Haunted House: A Review of ‘Martha Marcy May Marlene’

Haunted House: A Review of 'Martha Marcy May Marlene'

To say that ‘Martha Marcy May Marlene’ is a edge of your seat thriller would be an understatement. Eerily subtle, the film cannot compare to gruesome horror films because it illustrates something much worse. The narrative titers on the reality and nightmare which Martha (Elizabeth Olsen) can barely distinguish between. The story begins with Martha, unsure of where she is, calling her sister Lucy (Sarah Paulson) from a pay phone. It is not clear where Martha has been or what has happened to her. Yet when she moves into her sister’s Connecticut home, it becomes apparent that she is scarred by her previous existence. Though the word ‘cult’ is never uttered, a string of flashbacks indicates such.

Lucy and her patient husband Ted (Hugh Dancy) are ill-equipped to handle Marcy’s paranoia and hysterical outbursts. The juxtaposition of her sister and brother-in-law’s mindset and that of the cult followers is intriguing. Lucy has an oversized weekend lake house and is concerned with trivial matters, like Martha dripping on her floor after she has showered. Ted is clearly burnt out from a grueling work schedule yet instructs Martha to think about a proper career. The couples narrow views, they want to acquire things and ‘progress’, has been conditioned by one of the largest cults: American consumerism.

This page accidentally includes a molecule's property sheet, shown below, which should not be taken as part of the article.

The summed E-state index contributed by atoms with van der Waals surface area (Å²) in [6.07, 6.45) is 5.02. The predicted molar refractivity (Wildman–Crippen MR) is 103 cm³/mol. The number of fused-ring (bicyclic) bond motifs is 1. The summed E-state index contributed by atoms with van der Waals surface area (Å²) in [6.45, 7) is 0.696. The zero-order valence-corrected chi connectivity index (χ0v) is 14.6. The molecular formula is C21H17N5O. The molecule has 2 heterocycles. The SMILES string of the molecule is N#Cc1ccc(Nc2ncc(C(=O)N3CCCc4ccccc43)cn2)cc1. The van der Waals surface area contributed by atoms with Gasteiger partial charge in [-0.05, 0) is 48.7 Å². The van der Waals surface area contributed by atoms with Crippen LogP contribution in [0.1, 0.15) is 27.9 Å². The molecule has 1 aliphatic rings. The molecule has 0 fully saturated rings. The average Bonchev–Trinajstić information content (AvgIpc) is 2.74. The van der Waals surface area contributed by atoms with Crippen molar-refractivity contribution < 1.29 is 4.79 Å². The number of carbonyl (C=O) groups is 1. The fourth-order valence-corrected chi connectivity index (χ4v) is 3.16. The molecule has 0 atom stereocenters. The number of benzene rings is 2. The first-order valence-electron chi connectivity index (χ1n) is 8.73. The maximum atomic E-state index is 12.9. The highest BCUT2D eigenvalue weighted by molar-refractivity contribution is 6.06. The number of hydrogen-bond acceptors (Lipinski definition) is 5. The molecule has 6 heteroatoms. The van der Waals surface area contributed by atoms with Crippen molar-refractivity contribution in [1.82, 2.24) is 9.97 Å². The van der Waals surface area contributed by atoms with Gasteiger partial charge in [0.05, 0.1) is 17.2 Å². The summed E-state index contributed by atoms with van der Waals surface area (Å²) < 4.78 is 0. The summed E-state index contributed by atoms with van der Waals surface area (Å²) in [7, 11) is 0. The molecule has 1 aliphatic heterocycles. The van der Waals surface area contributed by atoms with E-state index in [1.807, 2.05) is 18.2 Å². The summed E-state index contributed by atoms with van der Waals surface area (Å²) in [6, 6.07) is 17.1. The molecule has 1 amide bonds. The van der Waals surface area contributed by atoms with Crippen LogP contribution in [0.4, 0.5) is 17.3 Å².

The depiction of the psychological torment that Martha (who’s name is changed to Marcy May) endures, though ‘Black Swan-esque’, is incomparably genuine. She is convinced that the gang is coming for her. She even pees herself after hearing pinecones fall onto roof.The film conjures thoughts of notorious cases such as Jonestown, the kidnapping of Patty Hearst, and the Manson family. What has baffled most about these cult incidents is how mind manipulation coerced a group of people to commit horrific crimes. The offers a window into this ritualistic process. One of the most frightening scenes, in which the ‘family’ carries out a random home invasion, evokes elements of the Tate/LiBianca murders of 1969. Just as ‘Jaws’ provoked a fear of beaches, ‘Martha Marcy May Marlene’ discourages any future visits to the Catskills.

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